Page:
Our monthly update on the UK housing market – covering sold and asking prices, current market sentiment as well as the property outlook for the year ahead.
According to the latest government data, the annual price change of a property in England was 9.8% up to the end of August 2021.
Reflecting an exceptionally buoyant market, sold prices have increased by 3.2% from July (on a non-seasonally adjusted basis). This is significantly above the 1% increase witnessed the previous year.
Detached houses showed the biggest increase, with sold prices growing by 12.3% in the year to August 2021 (equating to £438,000). Conversely, flats and maisonettes increased by just 6% – to an average of £240,000.
Continuing trends seen in July (and the entirety of the year!), price growth is strongest in regional areas. The North East witnessed the largest price growth (at 13.3%) whilst London remained behind the pack at just 7.5%.
Rightmove report that October 2021 marked the first “full house” for the property market since 2007. This means that asking prices hit record highs in all regions of Great Britain in all market sectors (i.e. first-time buyers, second steppers and top of the ladder properties)!
Indeed, asking prices surged past the previous month’s record – jumping by 1.8% (£5,983). This is the highest percentage rise at this time of year since October 2015.
The continued rapid turnover of properties for sale (and a perceived window of opportunity to buy before interest rate rises) mean the expiration of the stamp duty holiday had little negative impact.
The number of sales agreed in September 2021 was up by 15.2% compared with the same period in 2019. Despite this, continued depleted stock is stalling market activity. This imbalance (with demand outstripping supply) means owners looking to downsize or without a forward-purchase are in a great position.
In further developments, 2021 has been the year of the “power buyer” – those who’ve already sold (or have nothing to sell). In a competitive market, having a good negotiating hand is vital! Many homeowners are consequently selling their homes before an onward purchase is lined-up.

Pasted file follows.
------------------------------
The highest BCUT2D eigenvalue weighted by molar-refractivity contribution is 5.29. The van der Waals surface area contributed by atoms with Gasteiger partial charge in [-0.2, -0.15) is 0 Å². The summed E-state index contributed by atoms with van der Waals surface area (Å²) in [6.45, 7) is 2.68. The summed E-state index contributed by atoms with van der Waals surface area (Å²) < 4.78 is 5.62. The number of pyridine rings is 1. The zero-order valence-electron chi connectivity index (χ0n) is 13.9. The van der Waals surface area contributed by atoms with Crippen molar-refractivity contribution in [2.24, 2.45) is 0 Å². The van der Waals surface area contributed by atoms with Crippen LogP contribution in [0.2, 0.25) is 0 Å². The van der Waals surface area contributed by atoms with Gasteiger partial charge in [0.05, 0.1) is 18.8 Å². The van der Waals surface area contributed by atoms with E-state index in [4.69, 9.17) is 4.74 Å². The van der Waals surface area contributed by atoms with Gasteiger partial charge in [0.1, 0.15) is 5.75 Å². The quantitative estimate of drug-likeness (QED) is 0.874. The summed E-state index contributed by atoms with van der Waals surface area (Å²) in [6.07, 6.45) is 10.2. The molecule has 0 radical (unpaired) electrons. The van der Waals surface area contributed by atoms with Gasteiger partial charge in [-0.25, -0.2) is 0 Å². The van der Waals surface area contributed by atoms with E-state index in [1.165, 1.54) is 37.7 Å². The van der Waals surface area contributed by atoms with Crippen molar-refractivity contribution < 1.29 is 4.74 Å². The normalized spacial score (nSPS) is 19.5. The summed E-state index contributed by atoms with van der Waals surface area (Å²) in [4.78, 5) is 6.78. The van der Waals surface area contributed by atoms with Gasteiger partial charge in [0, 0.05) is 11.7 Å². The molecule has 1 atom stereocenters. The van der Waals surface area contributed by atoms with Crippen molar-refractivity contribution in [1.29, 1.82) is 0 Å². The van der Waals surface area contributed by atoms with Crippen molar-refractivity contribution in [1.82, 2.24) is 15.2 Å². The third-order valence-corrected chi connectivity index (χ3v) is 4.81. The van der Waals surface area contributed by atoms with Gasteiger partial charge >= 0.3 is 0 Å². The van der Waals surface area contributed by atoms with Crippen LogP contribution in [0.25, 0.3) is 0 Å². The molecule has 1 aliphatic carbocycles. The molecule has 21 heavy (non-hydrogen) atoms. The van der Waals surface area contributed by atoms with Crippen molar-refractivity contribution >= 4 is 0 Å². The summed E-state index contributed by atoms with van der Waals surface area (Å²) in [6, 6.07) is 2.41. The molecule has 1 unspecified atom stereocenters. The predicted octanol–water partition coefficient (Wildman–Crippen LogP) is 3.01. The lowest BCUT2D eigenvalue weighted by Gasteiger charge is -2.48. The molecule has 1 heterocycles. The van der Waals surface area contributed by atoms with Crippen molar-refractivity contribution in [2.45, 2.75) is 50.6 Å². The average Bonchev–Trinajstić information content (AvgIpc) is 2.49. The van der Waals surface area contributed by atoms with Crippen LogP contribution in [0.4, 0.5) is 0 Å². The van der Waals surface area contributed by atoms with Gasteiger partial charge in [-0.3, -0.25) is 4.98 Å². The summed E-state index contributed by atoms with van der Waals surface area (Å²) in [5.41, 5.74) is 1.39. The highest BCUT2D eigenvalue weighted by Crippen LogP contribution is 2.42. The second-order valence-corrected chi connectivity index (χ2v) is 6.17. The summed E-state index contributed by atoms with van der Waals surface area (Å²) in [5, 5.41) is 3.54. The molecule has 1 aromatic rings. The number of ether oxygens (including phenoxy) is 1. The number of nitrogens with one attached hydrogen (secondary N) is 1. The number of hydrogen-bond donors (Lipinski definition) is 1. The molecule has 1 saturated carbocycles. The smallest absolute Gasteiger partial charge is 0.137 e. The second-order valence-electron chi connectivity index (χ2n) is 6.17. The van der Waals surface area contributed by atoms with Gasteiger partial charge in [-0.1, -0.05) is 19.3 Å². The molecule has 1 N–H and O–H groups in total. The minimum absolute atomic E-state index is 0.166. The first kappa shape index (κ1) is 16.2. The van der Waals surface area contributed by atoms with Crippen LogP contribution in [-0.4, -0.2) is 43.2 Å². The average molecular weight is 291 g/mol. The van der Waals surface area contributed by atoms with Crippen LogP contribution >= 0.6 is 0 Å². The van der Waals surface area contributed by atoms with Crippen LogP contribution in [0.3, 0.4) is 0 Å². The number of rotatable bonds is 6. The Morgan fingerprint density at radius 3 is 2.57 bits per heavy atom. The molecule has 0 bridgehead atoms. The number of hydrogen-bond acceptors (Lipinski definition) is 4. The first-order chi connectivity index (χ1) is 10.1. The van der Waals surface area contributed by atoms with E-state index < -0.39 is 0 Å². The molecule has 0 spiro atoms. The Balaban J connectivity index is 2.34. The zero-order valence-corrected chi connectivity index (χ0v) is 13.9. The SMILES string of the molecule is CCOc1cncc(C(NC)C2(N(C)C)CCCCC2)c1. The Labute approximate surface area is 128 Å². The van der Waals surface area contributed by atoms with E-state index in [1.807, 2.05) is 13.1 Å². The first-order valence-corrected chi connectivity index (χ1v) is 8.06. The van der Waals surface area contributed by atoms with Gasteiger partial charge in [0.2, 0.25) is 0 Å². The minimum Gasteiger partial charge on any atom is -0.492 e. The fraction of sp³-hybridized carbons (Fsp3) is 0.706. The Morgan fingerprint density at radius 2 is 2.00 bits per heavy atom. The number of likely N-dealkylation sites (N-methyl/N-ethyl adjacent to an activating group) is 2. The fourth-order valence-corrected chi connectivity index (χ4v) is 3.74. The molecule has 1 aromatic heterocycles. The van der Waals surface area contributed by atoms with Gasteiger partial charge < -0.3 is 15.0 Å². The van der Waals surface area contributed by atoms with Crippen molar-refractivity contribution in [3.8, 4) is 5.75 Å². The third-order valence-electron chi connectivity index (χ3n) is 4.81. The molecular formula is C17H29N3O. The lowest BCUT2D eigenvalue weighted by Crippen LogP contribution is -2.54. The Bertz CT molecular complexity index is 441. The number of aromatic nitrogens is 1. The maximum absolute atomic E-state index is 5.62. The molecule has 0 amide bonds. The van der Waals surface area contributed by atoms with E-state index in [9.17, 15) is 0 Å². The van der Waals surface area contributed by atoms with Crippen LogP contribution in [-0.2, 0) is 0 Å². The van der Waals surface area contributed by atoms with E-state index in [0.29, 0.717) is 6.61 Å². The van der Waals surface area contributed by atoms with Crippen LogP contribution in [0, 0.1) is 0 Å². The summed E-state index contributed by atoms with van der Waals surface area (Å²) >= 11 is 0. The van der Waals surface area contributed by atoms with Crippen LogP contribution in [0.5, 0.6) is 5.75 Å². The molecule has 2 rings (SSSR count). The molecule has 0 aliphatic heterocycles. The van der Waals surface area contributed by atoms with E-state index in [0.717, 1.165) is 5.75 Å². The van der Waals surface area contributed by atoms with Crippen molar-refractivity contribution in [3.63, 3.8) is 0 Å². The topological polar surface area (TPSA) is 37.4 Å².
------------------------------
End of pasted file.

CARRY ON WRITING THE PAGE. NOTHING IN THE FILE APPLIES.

The latest RICS UK Residential Market Survey reports a softening of completed sales and new instructions over September 2021.
Net buyer enquiries remained neutral during September. This is up from the -13% witnessed during August. Despite this, the number of sales continued to fall (at -15%). This is largely due to the continued decline in new listings (sitting at -35%, a measure that’s been in negative territory for the last six months).
The lack of supply is creating intense competition amongst buyers, sustaining price increases on all property types in all areas of the UK. Those surveyed strongly expect price rises to continue (although at a slower rate) through the next three months. In the longer term, a more stable sales picture (with slight price acceleration) is expected.
The Hometrack market outlook suggests the coronavirus pandemic will continue to drive relocations well into 2022. Despite this, there are several conflicting (positive and negative) factors on the market as a whole.
Competition amongst lenders is predicted to remain intense. This means housing could remain relatively affordable for many. Mortgage rate rises will start to impact buying power however. Affordability will be further impacted by increased costs of living, higher levels of inflation and tax increases.
With the continued scarcity of new homes for sale, price inflation is likely. Therefore, the main challenges to market performance during 2022 stem from high asking prices combined with a lack of stock – potentially putting off new entrants to the market.
For a full, comprehensive breakdown of current property market activity. Visit our Express Index here
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